Hemingway and his 3 sons with their catch after fishing.

He fished.  He could trout fish in the fast moving streams of the northern United States or deep sea fish off the coasts of Cuba.  He lived in Cuba and Paris and Key West Florida and Idaho.  He survived two plane crashes.  He boxed.  He enjoyed living wild.  He enjoyed women and married four of them.  He also liked cats and is still known for the six clawed cats that can found at his Key West home.

A Farewell to Arms is set in Italy during World War I.  It is a powerful war novel and anti-war novel.  Next to All Quiet on the Western Front, it is one of the best fiction works on World War I.  It is the story of a American who was an ambulance driver in the Italian army.  (Like Hemingway during the war.)  His name is Frederic Henry, and he is wounded.  (Like Hemingway.)  While recovering from his wounds, he meets a nurse named Catherine Barkley.  Many bandage changes and many more drinks later, Frederick and Catherine fall in love.  Love in the midst of war is a powerful theme, but you should know it is not going to go well or end with the lovers living happily ever after.

Besides, Hemingway rejected the idea of there being a happily ever after.  If there is any happiness, it has to be now, for the moment, with maybe just the two of “us,” and a bottle of vermouth.  (Make that 3 bottles, for this is Hemingway.)

The war goes badly for Italy.  On the historical side, one wonders why Italy got into World War I.  Basically, Italy lost the war, but was on the side that won.  World War I was brutal and ugly.  Most of what we know is tied to the Western Front between France and Germany, but that was only part of the conflict.  World War I was insane.  The origins are a study in political insanity.  (Barbara Tuchman’s The Guns of August is unsurpassed, although I really want the new book Catastrophe 1914 by Max Hastings.)  After the political insanity, the military insanity followed and continued for four years.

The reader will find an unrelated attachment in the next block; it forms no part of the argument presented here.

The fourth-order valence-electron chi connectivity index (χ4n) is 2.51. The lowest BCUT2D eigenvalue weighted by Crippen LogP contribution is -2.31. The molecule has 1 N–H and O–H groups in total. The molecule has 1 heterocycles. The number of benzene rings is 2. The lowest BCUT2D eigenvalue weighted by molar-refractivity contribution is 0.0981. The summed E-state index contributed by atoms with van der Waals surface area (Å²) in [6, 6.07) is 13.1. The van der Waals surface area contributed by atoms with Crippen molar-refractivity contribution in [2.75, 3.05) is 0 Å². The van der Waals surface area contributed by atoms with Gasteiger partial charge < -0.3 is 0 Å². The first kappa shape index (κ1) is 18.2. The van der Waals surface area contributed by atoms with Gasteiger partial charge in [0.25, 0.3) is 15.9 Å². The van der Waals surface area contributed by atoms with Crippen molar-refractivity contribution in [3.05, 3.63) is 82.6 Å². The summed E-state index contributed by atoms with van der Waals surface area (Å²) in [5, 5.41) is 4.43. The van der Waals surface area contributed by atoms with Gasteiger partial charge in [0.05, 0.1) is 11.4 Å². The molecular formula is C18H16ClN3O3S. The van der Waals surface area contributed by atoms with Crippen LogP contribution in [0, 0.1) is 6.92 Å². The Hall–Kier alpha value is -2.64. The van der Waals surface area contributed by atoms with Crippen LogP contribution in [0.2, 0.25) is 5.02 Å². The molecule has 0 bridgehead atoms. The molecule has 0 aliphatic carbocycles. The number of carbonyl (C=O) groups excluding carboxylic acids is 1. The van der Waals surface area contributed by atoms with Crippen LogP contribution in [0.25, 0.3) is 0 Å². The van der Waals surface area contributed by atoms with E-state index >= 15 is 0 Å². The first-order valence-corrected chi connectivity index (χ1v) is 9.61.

The world is crazy and chaotic and deadly.  The answer is to abandon the world, to escape from society and the war.  Frederic and Catherine leave the war zone and go to Switzerland.  For a time, the life there is of love and beauty.  The young amorous couple live a life of bed, bath, and beyond, with vermouth.  But romantic love and happiness can’t last and it doesn’t.

I will refrain from detailing the end of the story, but be warned.  Hemingway’s philosophy was centered on living in the face of meaningless, cruel death.  “They will kill you in the end.  We all die sooner or later,” Hemingway would have thought and often did say.  It has been called “grace under pressure.”

If there is no God, no Gospel, no saving work of Jesus Christ, then you better pick up your new Bible, the works of Ernest Hemingway, and start living and applying (and drinking).  But there is no hereafter, only death.  Until then, live.

Frederic Henry is Hemingway’s voice telling us what the alternative is to the Gospel.

As Joshua said long ago, “Choose this day whom you will serve.”

(If you have not read it, you might be interested in my essay comparing Fitzgerald and Hemingway to C. S. Lewis and J. R. R. Tolkien. Click here.)

I hope to get this edition of A Farewell to Arms. It contains all the many alternate endings of the novel.

Mission Drift Versus Mission True

“Mission Drift” could very well be the title of a study of American history.  It is the apt description, and often the epitaph, of many Christian organizations.  It is hard to find a church, a Christian mission movement, or a Christian foundation that has both been around for a long time and that has not drifted away from its roots.

Mission drift can be a minor deviation, but going off the road even a little can be disastrous.  Sadly, many cases are not minor deviations from the original intent of organizations.  Instead, organizations often totally abandon the principles and goals of the founders.

We should never be surprised when weeds grow in a garden.  It takes no special act, no careful planning, no deliberate intervention for this to happen.  Years ago when we had a garden, we would take a vacation during the summer.  When we returned, the garden was often gone. The same happens in institutions.

Mission Drift:  The Unspoken Crises Facing Leaders, Charities, and Churches by Peter Greer and Chris Horst is an outstanding study on the topic.  This book is published by Bethany House Publishers.  The authors give quite a few stories about organizations that got lured from their roots. Some drifters are prominent like Harvard College, which had as its mission statement for its students the following:  “To be plainly instructed and consider well that the main end of your life and studies is to know God and Jesus Christ.”  Accurately, at the 350th anniversary of the founding of Harvard, one academic leader said, “The bad news is the university has become godless.”